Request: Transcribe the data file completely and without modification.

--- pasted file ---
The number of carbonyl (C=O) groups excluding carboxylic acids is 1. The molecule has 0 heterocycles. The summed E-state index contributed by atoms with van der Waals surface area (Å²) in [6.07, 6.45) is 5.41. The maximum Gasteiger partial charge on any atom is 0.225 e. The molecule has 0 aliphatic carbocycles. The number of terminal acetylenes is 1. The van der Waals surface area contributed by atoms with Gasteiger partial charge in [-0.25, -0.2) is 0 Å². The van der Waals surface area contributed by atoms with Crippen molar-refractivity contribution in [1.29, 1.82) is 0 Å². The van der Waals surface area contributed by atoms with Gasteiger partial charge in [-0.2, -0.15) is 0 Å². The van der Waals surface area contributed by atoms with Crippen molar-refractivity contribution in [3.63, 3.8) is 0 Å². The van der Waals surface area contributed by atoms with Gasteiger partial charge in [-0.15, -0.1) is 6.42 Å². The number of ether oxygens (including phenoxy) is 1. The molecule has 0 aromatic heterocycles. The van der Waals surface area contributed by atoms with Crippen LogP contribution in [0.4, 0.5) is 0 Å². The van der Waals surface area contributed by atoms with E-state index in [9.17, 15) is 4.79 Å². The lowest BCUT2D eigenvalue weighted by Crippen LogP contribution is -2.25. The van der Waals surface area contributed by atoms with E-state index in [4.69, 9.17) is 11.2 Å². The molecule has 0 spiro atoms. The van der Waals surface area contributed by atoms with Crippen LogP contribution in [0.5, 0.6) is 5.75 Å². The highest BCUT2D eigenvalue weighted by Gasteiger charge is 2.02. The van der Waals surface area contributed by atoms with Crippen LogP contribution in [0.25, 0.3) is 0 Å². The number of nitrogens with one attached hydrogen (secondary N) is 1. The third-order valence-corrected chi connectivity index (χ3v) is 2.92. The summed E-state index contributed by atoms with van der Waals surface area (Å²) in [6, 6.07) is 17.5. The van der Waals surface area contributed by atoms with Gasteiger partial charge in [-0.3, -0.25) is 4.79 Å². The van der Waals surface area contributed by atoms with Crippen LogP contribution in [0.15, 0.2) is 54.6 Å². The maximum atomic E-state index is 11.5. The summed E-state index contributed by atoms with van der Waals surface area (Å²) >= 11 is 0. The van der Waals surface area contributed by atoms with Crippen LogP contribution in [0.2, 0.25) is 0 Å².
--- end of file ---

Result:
The number of carbonyl (C=O) groups excluding carboxylic acids is 1. The molecule has 0 heterocycles. The summed E-state index contributed by atoms with van der Waals surface area (Å²) in [6.07, 6.45) is 5.41. The maximum Gasteiger partial charge on any atom is 0.225 e. The molecule has 0 aliphatic carbocycles. The number of terminal acetylenes is 1. The van der Waals surface area contributed by atoms with Gasteiger partial charge in [-0.25, -0.2) is 0 Å². The van der Waals surface area contributed by atoms with Crippen molar-refractivity contribution in [1.29, 1.82) is 0 Å². The van der Waals surface area contributed by atoms with Gasteiger partial charge in [-0.2, -0.15) is 0 Å². The van der Waals surface area contributed by atoms with Crippen molar-refractivity contribution in [3.63, 3.8) is 0 Å². The van der Waals surface area contributed by atoms with Gasteiger partial charge in [-0.15, -0.1) is 6.42 Å². The number of ether oxygens (including phenoxy) is 1. The molecule has 0 aromatic heterocycles. The van der Waals surface area contributed by atoms with Crippen LogP contribution in [0.4, 0.5) is 0 Å². The van der Waals surface area contributed by atoms with E-state index in [9.17, 15) is 4.79 Å². The lowest BCUT2D eigenvalue weighted by Crippen LogP contribution is -2.25. The van der Waals surface area contributed by atoms with E-state index in [4.69, 9.17) is 11.2 Å². The molecule has 0 spiro atoms. The van der Waals surface area contributed by atoms with Crippen LogP contribution in [0.5, 0.6) is 5.75 Å². The highest BCUT2D eigenvalue weighted by Gasteiger charge is 2.02. The van der Waals surface area contributed by atoms with Crippen LogP contribution in [0.25, 0.3) is 0 Å². The number of nitrogens with one attached hydrogen (secondary N) is 1. The third-order valence-corrected chi connectivity index (χ3v) is 2.92. The summed E-state index contributed by atoms with van der Waals surface area (Å²) in [6, 6.07) is 17.5. The van der Waals surface area contributed by atoms with Gasteiger partial charge in [-0.3, -0.25) is 4.79 Å². The van der Waals surface area contributed by atoms with Crippen LogP contribution in [0.15, 0.2) is 54.6 Å². The maximum atomic E-state index is 11.5. The summed E-state index contributed by atoms with van der Waals surface area (Å²) >= 11 is 0. The van der Waals surface area contributed by atoms with Crippen LogP contribution in [0.2, 0.25) is 0 Å².